On Saturdays and Sundays the market appears. There are over over 150 stalls where you can find local produce and homemade, artisan treats from independent traders, rummage for treasures on the eclectic bric-a-brac stalls or riffle through tables of second-hand books and records. There are vintage clothing stalls, vintage jewellery and accessories, where you can also pick up unique antique items, retro fashion, vintage homeware and furniture. Local artists and designers also have stalls of artiisan crafts, unique artwork, prints and photography. Food stalls with Indian, Greek, Chinese et al street food for lunch and the smells are so enticing when you walk past.

I think it lends itself wonderfully to photography, especially on film, so I took the Riva with me when I went with Phil a few weeks back and Christmas was on the horizon.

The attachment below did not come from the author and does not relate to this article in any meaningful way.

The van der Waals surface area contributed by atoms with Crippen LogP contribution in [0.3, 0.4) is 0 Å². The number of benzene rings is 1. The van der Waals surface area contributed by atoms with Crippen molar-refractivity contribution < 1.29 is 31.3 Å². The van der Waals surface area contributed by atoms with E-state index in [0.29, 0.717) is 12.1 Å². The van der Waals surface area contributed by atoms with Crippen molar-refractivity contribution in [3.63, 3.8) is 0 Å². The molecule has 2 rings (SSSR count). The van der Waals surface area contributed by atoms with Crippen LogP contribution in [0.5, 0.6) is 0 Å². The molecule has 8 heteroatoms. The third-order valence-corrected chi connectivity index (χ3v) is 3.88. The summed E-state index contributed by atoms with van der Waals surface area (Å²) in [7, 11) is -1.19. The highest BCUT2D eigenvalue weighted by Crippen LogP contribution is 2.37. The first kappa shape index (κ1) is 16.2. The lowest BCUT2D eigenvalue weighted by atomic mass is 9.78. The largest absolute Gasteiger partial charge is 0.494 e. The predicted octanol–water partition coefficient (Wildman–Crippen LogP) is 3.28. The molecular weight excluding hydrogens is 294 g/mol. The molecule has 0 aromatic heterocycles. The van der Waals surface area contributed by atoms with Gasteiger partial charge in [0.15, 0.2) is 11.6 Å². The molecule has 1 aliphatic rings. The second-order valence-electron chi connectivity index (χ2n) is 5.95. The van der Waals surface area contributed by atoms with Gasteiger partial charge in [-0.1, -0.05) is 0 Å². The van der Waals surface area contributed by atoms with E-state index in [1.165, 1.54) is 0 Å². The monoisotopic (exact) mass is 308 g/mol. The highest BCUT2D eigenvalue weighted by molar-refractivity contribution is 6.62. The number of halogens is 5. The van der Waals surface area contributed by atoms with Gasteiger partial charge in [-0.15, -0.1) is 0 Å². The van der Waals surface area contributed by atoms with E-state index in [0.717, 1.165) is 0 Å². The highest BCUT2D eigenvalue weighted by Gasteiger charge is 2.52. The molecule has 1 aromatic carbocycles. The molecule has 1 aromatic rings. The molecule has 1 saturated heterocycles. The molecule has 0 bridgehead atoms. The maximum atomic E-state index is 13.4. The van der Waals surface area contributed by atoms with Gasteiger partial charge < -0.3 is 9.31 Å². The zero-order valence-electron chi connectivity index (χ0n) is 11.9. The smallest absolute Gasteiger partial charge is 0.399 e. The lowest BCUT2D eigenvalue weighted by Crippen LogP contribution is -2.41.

I love the glass roof.
sausage buns for lunch.
I can’t even think who would buy one of these stuffed animal heads on a plaque. Bonkers. Maybe if you own a castle? Or a movie-prop company?
Phil in his happy place.

I think it’s time for another visit when the weather is a bit warmer!

Canon Sureshot Z135 ~ 2021

I got a job lot of old film cameras at the end of last year one of which is a Canon Sureshot Z135. I put a roll of Kodak Portra 400 in it and carried about with me when I was out and about. It’s a sturdy little camera with the usual Canon programs to choose from but no manual controls. It has a 38-135mm fixed zoom lens, and an annoying pop up flash that pops up whether you want it or not.